By now you’ve seen the continued drive to help hospitals and healthcare organizations tackle their biggest challenge: the diagnosis and treatment of sepsis.
When such efforts were started by Intermedix, we were consistently amazed by the numbers. What was even more surprising, however, was the finding that, in the last 42 years, there has not been a single technological or clinical advancement beyond the identification protocols that remain the “gold standard” for sepsis identification. The screening processes are still being deployed. One cannot help but ask why.
Related: Sepsis is now the leading cause of death, costliest condition and number one cause of readmission in US hospitals. Download our whitepaper to learn more about the leading methods to address sepsis.
The answer is actually quite simple: those processes don’t take into account the precious value of time in the sepsis treatment equation.
With sepsis, time is what matters. Every hour delayed means an increased mortality of 7.6 percent. If you factor in the 30 percent miss rate that leads to additional testing and clinical identification, the results are significant losses in hours and lives. Further, the human element, coupled with the cost and expenses of readmissions, translates to a $3.1 billion annual loss. Also add the lack of communication between acute and post-acute providers and you’ve got our current reality: a sepsis epidemic.
The critical nature of early sepsis intervention is supported by a study recently published in The New England Journal of Medicine. Patients who receive antibiotics within the first three hours of admission have a significantly lower risk-adjusted in-hospital mortality rate.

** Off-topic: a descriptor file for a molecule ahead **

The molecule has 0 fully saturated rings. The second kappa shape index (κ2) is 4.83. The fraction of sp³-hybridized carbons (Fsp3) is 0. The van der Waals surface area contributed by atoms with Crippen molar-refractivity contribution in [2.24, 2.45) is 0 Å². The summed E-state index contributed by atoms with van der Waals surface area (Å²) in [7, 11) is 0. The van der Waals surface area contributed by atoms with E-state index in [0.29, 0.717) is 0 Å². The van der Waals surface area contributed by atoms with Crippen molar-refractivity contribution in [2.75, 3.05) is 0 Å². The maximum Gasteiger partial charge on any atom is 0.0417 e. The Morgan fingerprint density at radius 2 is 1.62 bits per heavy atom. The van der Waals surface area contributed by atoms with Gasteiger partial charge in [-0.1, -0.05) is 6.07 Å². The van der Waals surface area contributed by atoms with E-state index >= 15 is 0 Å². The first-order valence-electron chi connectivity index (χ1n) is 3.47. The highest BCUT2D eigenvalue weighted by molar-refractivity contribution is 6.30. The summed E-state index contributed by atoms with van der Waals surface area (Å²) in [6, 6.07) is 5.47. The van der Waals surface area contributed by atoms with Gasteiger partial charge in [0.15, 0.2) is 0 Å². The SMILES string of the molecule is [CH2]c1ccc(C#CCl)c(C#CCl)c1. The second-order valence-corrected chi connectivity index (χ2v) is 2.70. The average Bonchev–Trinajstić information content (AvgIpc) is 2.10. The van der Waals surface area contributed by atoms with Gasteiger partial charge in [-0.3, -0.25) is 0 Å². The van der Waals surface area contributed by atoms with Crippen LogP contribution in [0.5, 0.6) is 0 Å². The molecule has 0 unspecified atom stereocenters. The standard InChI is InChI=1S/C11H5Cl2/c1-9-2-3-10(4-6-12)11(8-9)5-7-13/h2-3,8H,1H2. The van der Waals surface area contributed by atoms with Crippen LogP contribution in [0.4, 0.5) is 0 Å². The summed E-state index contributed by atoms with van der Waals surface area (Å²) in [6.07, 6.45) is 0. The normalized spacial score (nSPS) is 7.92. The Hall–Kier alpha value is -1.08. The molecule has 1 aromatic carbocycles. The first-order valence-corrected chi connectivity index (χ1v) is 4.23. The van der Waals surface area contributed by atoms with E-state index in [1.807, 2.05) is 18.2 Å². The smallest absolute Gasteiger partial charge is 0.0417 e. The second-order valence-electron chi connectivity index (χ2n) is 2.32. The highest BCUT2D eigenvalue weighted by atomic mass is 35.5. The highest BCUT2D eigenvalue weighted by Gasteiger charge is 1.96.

With protocols that haven’t changed in four decades, how do we start ensuring that treatment begins within those first three hours? The answer: by implementing a sepsis strategy that leverages big data and machine learning. The ability to identify patients most likely to acquire sepsis at the point of admission provides care teams with insights leading to earlier protocol-based treatment.
However, clinical indicators, beginning with a rise in blood pressure, don’t occur until roughly 15 hours in to the 36-hour decline from infection to death. Due to the delayed onset of clinical indicators, EHR-based alert systems and traditional scoring systems like qSOFA are not able to suspect sepsis until the condition has already deteriorated. Implementing methods that utilize non-traditional datasets will play a huge role in early identification and treatment.
Thankfully, novel new approaches to early sepsis identification grant every healthcare organization the ability to utilize data science, giving precious time back to the clinical staff so they can save lives and reduce current and future expenses associated with readmissions and ongoing treatment.
That all sounds great on paper, but what does implementing a sepsis solution mean to an already taxed and stressed healthcare system? It means collaboration—a meaningful partnership between clinicians and technology. It means hope—the hope and promise of saving more lives.
You can learn more about the leading methods to address sepsis with our latest whitepaper, of which provides an overview of new data-driven approaches that are at the forefront of the field.